Egyptian courts have allowed alleged perpetrators of killings and torture from security agencies to walk free, sometimes without ever appearing in court, while relatives of those killed by police brutality suffer in silence. This trend didn't start with dismissing the case against former President Hosni Mubarak, and acquitting his Minister of Interior and top police aides of charges of killing protesters during the 2011 revolution, and apparently won't end with it.
Amal Helmy will never see justice take its course. Last summer, human rights workers from the Egyptian Initiative of Personal Rights (EIPR) sat with her and her children at their home in the Cairo neighborhood of Matareya, as she recounted how her husband Ezzat Abdel Fattah Sliman was beaten to death at the local police station. "Until my last breath, I will fight for his rights" Ms. Helmy told EIPR researchers, "I will knock on all doors". Tragically, AmalHelmy, her son Ahmed and her daughter Safinaz died on 25 November, when their house collapsed without seeing perpetrators of his brutal killing brought to account. They are survived by Ezzat's younger son, currently completing his military service.
The family's ordeal started in May, 2014, when Mr. Sliman and his son, Ahmed, were taken to the Matareya Police Station on May 3, 2014, following a dispute in their neighborhood between two families and Mr. Seliman's verbal altercation with a low-ranking police officer. Ahmed was released the following day, but his father was referred to the public prosecution on May 4 - the last time Amal saw him alive.
Amal next saw his lifeless body at the Matareya Hospital. "There were bruises on his face, his eyes were open and white, his jaw and teeth were broken, a part of his tongue was cut off, and his whole body was covered in cigarette burns", she described in shock, "there were injuries on the back on his skull and his back...a nail from his left foot was pulled off along with a piece of flesh." A forensic report seen by EIPR researchers confirmed these injuries and fractures, concluding that he suffered a concussion and broken ribs leading to a respiratory failure.
In her discussions with EIPR researchers, Ms. Helmy expressed her worry that officials at Matareya Police Station were trying to cover-up the crime. She explained: "I found out from the doctor at the morgue that the report he got from the police station claimed that he [Mr. Seliman] had a high temperature and suffered from a drop in his blood circulation.. I also found out from the prosecutor that when he went to the police station to investigate, they [ police officers] brought him a number of prisoners who claimed that he had a temperature and lost consciousness in detention."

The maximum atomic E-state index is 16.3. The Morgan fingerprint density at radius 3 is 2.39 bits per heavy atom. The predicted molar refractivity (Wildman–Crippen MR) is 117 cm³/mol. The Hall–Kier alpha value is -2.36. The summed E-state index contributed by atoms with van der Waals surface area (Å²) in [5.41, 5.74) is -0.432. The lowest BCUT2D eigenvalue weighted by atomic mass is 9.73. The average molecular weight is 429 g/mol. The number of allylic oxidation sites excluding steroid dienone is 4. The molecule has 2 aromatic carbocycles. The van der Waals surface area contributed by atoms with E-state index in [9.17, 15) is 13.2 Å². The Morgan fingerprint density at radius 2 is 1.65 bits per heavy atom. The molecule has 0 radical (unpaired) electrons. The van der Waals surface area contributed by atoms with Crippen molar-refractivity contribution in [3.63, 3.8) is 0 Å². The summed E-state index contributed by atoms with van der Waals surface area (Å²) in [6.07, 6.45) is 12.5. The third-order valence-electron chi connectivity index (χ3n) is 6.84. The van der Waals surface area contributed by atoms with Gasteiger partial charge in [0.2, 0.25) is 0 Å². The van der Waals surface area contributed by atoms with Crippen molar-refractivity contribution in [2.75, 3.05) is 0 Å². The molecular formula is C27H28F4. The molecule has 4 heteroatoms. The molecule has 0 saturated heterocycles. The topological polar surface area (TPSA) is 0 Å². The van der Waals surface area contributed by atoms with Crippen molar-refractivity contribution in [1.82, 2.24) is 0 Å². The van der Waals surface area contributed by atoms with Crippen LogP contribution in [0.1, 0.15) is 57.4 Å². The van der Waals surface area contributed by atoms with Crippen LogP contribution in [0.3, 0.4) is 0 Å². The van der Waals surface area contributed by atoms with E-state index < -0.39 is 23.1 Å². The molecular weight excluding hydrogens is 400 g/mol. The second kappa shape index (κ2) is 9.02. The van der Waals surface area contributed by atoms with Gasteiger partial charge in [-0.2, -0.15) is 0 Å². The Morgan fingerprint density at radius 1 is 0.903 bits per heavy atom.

Until her untimely death, Ms. Helmy was unrelenting in her pursuit of justice despite threats received from members of the Matareya Police Station, and she accused three police officers of direct responsibility for his murder. Investigations were launched by prosecution, but stalled since August. The prosecution heard Ms. Helmy's testimony and that of two other witnesses from the neighborhood who observed Mr. Seliman's altercation with the low-ranking police officer. But the prosecution refused to let Ms. Helmy's lawyers examine the testimonies of police officers present at the station at the time of his death.
Ms. Helmy's failed struggle is common among many relatives of victims of police abuse who consistently see their hopes for justice crushed. Between April and July, 2014, at least three people died inside the Matareya Police Station alone. Nobody has been held to account for any of these deaths to date, and the station officers had not even been accused of negligence. EIPR researchers also documented the death of 23 year-old Mohamed Ahmed Ibrahim at the Matareya Police Station on June 15. He was due for release after having served his prison sentence and referred back to the Matareya Police Station to complete release procedures. Instead of welcoming him home, his father collected his corpse. "I found the boy beaten, there were lots of bruises on his face and eye", he lamented.
Investigations into police abuse are rarely conducted, let alone result in prosecutions or convictions. Since June, 2013, there have been over 100 recorded deaths in custody, but only one low-ranking police officer was convicted in the case of Mohamed Khalil, who was shot dead inside the Imbaba Police Station last May.
At her home, now in ruins, Ms. Helmy had told EIPR researchers in August, 2014"I will not rest until we get his rights." It is now our collective responsibility to keep her struggle alive and call for this cycle of abuse to be broken in the face of the judiciary's persistence to absolve the regime and security apparatus on any responsibility.